“It will help to enable members of the Hispanic community too be able to afford starting a business and go after their dreams,” said Eastfield Mall property manager Dave Thompson.
The Eastfield Mall and Massachusetts Latino Chamber of Commerce are working together to provide a local, Hispanic-Latino-owned business space inside the mall for one month at no cost.
The mall features a pop-up shop every month that is expected to bring in 12 new Hispanic-Latino “micro-businesses” this year.
Massachusetts is home to more than 30,000 Hispanic-Latino businesses, 3,800 of which are employer firms that generate over $4.2 billion in annual revenue and create more than 27,000 jobs, according to Betty Francisco CEO of Boston Impact Initiative, co-founder of Amplify Latinx.
“Our economic recovery and growth depends upon the success of Latino businesses and the development of Latino talent in high-growth industries that are in need of diverse talent,” wrote Francisco in an opinion article calling for investments in Hispanic-Latino and Black businesses.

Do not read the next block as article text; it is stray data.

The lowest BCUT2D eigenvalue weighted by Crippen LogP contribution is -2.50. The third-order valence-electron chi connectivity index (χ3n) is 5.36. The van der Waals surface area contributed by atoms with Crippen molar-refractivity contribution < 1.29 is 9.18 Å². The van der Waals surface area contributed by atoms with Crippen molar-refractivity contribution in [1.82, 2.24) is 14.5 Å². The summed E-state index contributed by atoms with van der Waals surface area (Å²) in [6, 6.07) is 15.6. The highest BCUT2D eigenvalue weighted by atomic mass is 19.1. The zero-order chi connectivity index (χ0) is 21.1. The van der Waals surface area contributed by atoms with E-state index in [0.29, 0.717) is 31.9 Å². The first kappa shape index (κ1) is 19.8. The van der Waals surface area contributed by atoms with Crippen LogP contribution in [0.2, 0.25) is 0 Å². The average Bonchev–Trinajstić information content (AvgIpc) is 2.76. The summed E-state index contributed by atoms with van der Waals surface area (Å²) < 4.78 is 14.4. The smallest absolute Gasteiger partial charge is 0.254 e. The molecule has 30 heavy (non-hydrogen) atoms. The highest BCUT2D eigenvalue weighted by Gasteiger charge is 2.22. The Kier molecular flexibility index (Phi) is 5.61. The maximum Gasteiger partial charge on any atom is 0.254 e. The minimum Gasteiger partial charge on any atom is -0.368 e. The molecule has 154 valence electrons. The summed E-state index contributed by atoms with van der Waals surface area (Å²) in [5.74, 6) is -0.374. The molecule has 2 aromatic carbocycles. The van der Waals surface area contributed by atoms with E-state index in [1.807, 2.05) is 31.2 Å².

Hispanic-Latino consumer purchasing power is $1.7 trillion today and projected to grow to $2.6 trillion in just three years, according to the LDC 2020 Latino GDP Report.
State Representative Orlando Ramos secured $100,000 to help fund the Pop-Up Shop Program. “Small and microbusinesses have struggled in the pandemic,” Ramos said. “Many were owned by Black and Latino business owners.”
Businesses can use the grants of about $1,000 to launch a marketing campaign, hire an accountant or cover unexpected expenses as the COVID recovery drags on, said Andrew Melendez, director of the Massachusetts Latino Chamber of Commerce.
“Black and Latino micro-businesses are the Commonwealths’ economic engine, and now more than ever, they are in need of direct support with capital infusion and tools to continue to be successful post-pandemic,” Melendez said.
Cover Photo: ‘Our Modern Love‘, candle and craft vendor, (Credit: Eastfield Mall)